For a film about such a radical, ‘Peggy Guggenheim’ tells its story in a very traditional way.
Lisa Immordino Vreeland’s documentary begins with the heroine’s childhood and ends with her death, with everything in-between falling in strict chronological order. In the time-honoured “show and tell” tradition of the genre, people and objects are mostly brought alive with period photographs (there’s very little footage, and most of what you do see isn’t of Peggy).
Aside from this, the film is basically made up of interviews: none of Man of Wire’s dizzying recreations or Waltz with Bashir’s hallucinogenic animation here. In fact, the bulk of the story relies on a single interview with Peggy herself, with the visuals essentially illustrating what she’s saying.
Despite all this, Vreeland’s film manages to be interesting and entertaining from start to finish. This is mostly because Peggy herself is fascinating. The film paints her as a strange mixture of contradictions: a lonely socialite, shy but confident, reserved but frank, fearless but insecure, sexy but not smouldering. A dynamic and independent collector at a time when women were all but invisible in the art world, she nevertheless relied heavily on the advice of the men in her life (granted, the men in her life tended to be painters and art experts). Annoyingly, we rarely get to see Peggy in action, but a lot of her personality comes across in the way she talks – her interview answers are always short, to the point, and unfailingly honest.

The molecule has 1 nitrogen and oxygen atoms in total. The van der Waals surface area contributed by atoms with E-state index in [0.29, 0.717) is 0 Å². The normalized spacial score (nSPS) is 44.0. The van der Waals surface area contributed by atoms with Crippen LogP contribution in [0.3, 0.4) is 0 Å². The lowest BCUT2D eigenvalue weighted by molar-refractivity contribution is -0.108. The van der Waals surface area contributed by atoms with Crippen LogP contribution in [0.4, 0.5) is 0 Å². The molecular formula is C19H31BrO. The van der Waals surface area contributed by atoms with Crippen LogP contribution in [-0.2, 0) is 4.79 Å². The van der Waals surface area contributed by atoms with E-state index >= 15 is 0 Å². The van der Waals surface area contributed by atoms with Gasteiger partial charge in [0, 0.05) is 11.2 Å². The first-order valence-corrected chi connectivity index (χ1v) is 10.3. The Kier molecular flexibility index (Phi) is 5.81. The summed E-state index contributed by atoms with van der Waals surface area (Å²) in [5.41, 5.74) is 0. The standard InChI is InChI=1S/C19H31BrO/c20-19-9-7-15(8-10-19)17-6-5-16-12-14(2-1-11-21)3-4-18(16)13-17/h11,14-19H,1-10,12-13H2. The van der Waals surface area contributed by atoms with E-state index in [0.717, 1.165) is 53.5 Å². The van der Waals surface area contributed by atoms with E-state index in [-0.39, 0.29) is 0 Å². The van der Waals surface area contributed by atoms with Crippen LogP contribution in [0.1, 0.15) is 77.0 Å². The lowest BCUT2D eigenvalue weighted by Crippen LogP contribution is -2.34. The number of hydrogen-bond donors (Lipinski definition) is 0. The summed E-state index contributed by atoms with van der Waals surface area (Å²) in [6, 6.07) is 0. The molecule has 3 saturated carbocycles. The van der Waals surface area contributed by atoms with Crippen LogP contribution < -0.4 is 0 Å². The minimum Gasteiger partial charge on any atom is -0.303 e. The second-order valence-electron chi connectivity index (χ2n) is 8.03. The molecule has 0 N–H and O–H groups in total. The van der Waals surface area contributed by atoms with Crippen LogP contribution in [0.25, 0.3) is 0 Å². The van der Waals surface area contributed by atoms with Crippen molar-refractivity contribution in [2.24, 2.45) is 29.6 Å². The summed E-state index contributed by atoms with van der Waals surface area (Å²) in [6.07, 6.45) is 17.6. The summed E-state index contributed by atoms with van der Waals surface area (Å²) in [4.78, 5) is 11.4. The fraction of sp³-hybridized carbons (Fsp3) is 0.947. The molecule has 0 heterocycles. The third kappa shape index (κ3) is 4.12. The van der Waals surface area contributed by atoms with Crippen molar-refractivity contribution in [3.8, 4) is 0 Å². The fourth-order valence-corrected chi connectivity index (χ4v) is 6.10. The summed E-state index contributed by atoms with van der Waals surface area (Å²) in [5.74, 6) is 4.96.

One of the advantages of the film’s reliance on Peggy’s own words is that hardly any time is wasted on discussions of how great/influential/vital for humanity she is. Instead of telling us all that, the story shows us. We’re taken through the young girl’s move to Paris, where she throws herself into the wild, bohemian lifestyle of the Roaring Twenties (enter Dadaism, surrealism, Dali and Duchamp). We follow her to London, where she unleashes the avant-garde on an unsuspecting public and sets the city alight (enter the Nazi years, when Peggy has to decide whether she or her paintings come first). We see her relocate to New York, taking the art world’s centre of gravity with her (enter a lot of weird folk exhibiting weird pictures in weird ways). Finally, we watch her settle in Venice, where her museum becomes one of the city’s top tourist attractions (it still is). If you wanted to buy one of the Guggenheim’s artworks today, it would cost you more than Peggy’s entire collection set her back at the time.
This eventful story makes the art world of the time look so dynamic that it might even convince some people to take a second look at modern art. I know it made me do something I never believed possible: respect Jackson Pollock (although I still can’t forgive Duchamp for the urinal). But mostly, the film gives you a window into the thoughts and feelings of a woman who lived an essentially sad life – with its unhappy childhood, disapproving relatives and broken relationships – but made something out of it through endless determination and an unwavering passion for art. Whether or not you share that passion, this hour-and-a-half with Peggy makes for an inspiring story and a great film.
Peggy Guggenheim: Art Addict is out in the IFI on Friday 11th December.
All photographs courtesy IFI